Once the students develop a procedure with a partner, they then carry out the procedure and answer the discussion questions on their own. This gives them some insight as to what they can expect when the final task is administered a few weeks later. A good ‘dry run’ task helps to alleviate anxiety and stress for the students and helps them build confidence. When they can successfully carry out a simpler task, they will feel more confident in taking on the larger task.

Benefits of Culminating Tasks

  • Demonstrate skills learned
Figure 1. Filtration from the analysis of limestone culminating task performed by my students.

Teachers have spent time and energy teaching students proper lab skills and techniques. Students know how to properly read graduated cylinders, use a burette, set up a filtration apparatus, and use a volumetric pipette and burette. They can now use all of these skills collectively in a good quality culminating task.

Choose a multi-step lab procedure that students will be able to do and that will allow them to show the good techniques and skills they have acquired. Pick a lab that requires two classes to be carried out. As this is the final lab project, it should be substantial, new to the students, but still use concepts and skills familiar to them.

  • Critical thinking and literacy skills

Science is truly the most wonderful, all-encompassing subject of numeracy and literacy. Chemistry, in particular, blends these two areas beautifully. Students take qualitative and quantitative data and explain their results both numerically and with detailed explanation. Referring back to their data (whether it is good or not) and properly explaining the results obtained takes good critical thinking and excellent literacy skills. As they have been coached by teachers all along the course, this is the ultimate expression of skills learned. This is where teachers can sit back and feel pride for the journey these students have taken toward scientific literacy.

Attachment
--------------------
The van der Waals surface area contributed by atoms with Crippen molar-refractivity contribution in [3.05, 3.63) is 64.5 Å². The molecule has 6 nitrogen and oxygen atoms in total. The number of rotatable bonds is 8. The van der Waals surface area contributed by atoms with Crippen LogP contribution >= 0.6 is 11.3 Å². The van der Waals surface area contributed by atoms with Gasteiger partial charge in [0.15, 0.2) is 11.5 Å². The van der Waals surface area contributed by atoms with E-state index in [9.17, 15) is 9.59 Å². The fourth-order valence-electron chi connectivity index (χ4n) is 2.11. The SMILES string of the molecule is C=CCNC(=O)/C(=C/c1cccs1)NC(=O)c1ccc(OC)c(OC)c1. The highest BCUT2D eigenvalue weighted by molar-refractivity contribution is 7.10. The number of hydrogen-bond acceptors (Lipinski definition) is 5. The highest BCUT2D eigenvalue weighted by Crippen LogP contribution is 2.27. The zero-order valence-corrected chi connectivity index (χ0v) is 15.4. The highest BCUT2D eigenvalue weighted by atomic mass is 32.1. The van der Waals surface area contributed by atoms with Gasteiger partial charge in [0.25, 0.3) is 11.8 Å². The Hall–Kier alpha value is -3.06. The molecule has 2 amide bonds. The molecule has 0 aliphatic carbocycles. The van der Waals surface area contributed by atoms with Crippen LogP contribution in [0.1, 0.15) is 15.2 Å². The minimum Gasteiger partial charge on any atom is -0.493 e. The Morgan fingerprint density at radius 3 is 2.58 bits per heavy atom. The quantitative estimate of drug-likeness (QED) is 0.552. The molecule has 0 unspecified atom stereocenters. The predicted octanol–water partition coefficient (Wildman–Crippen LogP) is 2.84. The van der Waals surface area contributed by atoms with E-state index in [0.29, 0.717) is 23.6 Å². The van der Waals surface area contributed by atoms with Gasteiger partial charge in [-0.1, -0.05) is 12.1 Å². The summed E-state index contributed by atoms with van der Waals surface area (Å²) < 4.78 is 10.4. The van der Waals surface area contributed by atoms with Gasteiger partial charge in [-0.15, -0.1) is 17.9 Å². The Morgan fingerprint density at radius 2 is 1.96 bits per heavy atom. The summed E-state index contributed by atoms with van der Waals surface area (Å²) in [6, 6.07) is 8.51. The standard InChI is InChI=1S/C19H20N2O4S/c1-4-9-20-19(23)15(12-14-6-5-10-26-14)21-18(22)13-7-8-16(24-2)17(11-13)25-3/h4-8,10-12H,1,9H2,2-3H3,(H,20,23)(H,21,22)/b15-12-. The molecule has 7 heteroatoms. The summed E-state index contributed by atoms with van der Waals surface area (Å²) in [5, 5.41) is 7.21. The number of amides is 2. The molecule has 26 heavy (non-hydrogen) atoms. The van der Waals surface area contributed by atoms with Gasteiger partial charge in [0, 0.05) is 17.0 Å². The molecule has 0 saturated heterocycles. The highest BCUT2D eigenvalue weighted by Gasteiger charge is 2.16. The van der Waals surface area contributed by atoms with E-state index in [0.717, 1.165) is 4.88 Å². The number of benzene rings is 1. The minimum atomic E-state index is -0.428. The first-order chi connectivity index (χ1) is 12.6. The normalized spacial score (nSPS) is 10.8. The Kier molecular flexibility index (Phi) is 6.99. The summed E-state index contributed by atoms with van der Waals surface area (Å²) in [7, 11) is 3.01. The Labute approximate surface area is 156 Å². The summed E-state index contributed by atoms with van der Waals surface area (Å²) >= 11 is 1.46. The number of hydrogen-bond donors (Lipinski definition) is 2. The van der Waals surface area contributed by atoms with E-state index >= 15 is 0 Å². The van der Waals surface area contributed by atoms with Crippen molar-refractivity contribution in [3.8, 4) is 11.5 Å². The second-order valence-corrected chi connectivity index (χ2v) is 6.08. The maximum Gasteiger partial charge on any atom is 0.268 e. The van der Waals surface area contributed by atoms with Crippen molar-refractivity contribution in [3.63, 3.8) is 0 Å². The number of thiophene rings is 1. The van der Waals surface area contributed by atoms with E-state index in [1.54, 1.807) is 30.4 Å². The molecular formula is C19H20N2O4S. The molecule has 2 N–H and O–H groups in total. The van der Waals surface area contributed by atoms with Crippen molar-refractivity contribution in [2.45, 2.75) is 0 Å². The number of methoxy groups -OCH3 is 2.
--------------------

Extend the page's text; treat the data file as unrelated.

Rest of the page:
• Build confidence

Wisely choose your culminating task. Pick a procedure that the students have not performed but that uses lab practices taught to the students over the semester. Tasks such as these can cause students to experience some anxiety and stress. While these are normal feelings toward any type of summative evaluation, students need to learn how to manage these emotions and build confidence within themselves when approached with challenging assessments. A properly chosen task will give students positive feelings toward a culminating task. Too often students can become worked up over the anticipation of the task.

Once students read the procedure and carry out the lab, they realize that they are completely capable of carrying out the task. If the teacher has coached and prepared the students well, they will be so pleased and satisfied with their performance. Students generally love lab work, and what better way to assess them than with a quality culminating task? It truly is a wonderful sight to see students realize they can successfully carry out these tasks themselves!

If a culminating task seems overwhelming to you, start small and pick a task that is manageable for both you and your students. Working with another colleague is helpful as you can share responsibilities in the preparation of the document and all the materials/equipment that needs to be organized. From my experience, students really enjoy the task (once it is over!) and feel a sense of pride in their accomplishments. It is also nice, as a teacher, to see the students perform lab skills and analysis that you have taught and passed onto them. I encourage you to add a lab component such as this to your course, if you don’t already.

Photo credit:
(article cover) New Africa/Bigstockphoto.com